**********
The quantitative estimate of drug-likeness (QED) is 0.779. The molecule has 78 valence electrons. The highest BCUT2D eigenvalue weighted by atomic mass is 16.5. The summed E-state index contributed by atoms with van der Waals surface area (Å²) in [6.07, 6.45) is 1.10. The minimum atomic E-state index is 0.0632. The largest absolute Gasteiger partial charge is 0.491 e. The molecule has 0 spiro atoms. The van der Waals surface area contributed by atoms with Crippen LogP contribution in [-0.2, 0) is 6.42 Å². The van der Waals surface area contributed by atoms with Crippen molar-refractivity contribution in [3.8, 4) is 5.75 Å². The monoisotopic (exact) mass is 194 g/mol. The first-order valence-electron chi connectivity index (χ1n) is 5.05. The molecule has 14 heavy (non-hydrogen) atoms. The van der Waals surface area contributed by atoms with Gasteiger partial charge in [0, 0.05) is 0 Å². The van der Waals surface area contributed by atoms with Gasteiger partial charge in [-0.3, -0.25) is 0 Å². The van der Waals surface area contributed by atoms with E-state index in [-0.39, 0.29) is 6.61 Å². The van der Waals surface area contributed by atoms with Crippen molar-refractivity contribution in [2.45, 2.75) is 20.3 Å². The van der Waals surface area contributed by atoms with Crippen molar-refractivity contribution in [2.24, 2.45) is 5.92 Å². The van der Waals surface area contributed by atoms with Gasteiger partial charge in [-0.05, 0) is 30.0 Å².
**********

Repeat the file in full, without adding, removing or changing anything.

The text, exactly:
The quantitative estimate of drug-likeness (QED) is 0.779. The molecule has 78 valence electrons. The highest BCUT2D eigenvalue weighted by atomic mass is 16.5. The summed E-state index contributed by atoms with van der Waals surface area (Å²) in [6.07, 6.45) is 1.10. The minimum atomic E-state index is 0.0632. The largest absolute Gasteiger partial charge is 0.491 e. The molecule has 0 spiro atoms. The van der Waals surface area contributed by atoms with Crippen LogP contribution in [-0.2, 0) is 6.42 Å². The van der Waals surface area contributed by atoms with Crippen molar-refractivity contribution in [3.8, 4) is 5.75 Å². The monoisotopic (exact) mass is 194 g/mol. The first-order valence-electron chi connectivity index (χ1n) is 5.05. The molecule has 14 heavy (non-hydrogen) atoms. The van der Waals surface area contributed by atoms with Gasteiger partial charge in [0, 0.05) is 0 Å². The van der Waals surface area contributed by atoms with Gasteiger partial charge in [-0.3, -0.25) is 0 Å². The van der Waals surface area contributed by atoms with E-state index in [-0.39, 0.29) is 6.61 Å². The van der Waals surface area contributed by atoms with Crippen molar-refractivity contribution in [2.45, 2.75) is 20.3 Å². The van der Waals surface area contributed by atoms with Crippen molar-refractivity contribution in [2.24, 2.45) is 5.92 Å². The van der Waals surface area contributed by atoms with Gasteiger partial charge in [-0.05, 0) is 30.0 Å².